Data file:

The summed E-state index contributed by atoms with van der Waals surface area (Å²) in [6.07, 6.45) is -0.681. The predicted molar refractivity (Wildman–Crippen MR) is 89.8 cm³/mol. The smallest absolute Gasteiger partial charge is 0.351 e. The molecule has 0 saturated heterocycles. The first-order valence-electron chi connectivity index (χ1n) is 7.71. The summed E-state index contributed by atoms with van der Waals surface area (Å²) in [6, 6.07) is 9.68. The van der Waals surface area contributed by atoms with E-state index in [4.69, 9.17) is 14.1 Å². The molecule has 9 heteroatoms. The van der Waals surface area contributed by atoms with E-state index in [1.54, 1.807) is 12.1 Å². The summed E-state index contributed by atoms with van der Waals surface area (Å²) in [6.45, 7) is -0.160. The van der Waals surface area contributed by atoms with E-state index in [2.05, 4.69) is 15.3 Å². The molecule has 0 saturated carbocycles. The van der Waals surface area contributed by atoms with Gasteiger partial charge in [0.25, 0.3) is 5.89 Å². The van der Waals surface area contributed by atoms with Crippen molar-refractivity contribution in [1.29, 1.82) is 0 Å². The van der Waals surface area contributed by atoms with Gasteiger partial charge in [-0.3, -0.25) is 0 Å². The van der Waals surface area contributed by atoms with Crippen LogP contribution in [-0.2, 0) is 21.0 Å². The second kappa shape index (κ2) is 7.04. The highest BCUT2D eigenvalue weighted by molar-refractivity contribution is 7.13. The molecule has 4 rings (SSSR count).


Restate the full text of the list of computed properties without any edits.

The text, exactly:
The summed E-state index contributed by atoms with van der Waals surface area (Å²) in [6.07, 6.45) is -0.681. The predicted molar refractivity (Wildman–Crippen MR) is 89.8 cm³/mol. The smallest absolute Gasteiger partial charge is 0.351 e. The molecule has 0 saturated heterocycles. The first-order valence-electron chi connectivity index (χ1n) is 7.71. The summed E-state index contributed by atoms with van der Waals surface area (Å²) in [6, 6.07) is 9.68. The van der Waals surface area contributed by atoms with E-state index in [4.69, 9.17) is 14.1 Å². The molecule has 9 heteroatoms. The van der Waals surface area contributed by atoms with E-state index in [1.54, 1.807) is 12.1 Å². The summed E-state index contributed by atoms with van der Waals surface area (Å²) in [6.45, 7) is -0.160. The van der Waals surface area contributed by atoms with E-state index in [2.05, 4.69) is 15.3 Å². The molecule has 0 saturated carbocycles. The van der Waals surface area contributed by atoms with Gasteiger partial charge in [0.25, 0.3) is 5.89 Å². The van der Waals surface area contributed by atoms with Crippen molar-refractivity contribution in [1.29, 1.82) is 0 Å². The van der Waals surface area contributed by atoms with Gasteiger partial charge in [-0.3, -0.25) is 0 Å². The van der Waals surface area contributed by atoms with Crippen LogP contribution in [-0.2, 0) is 21.0 Å². The second kappa shape index (κ2) is 7.04. The highest BCUT2D eigenvalue weighted by molar-refractivity contribution is 7.13. The molecule has 4 rings (SSSR count).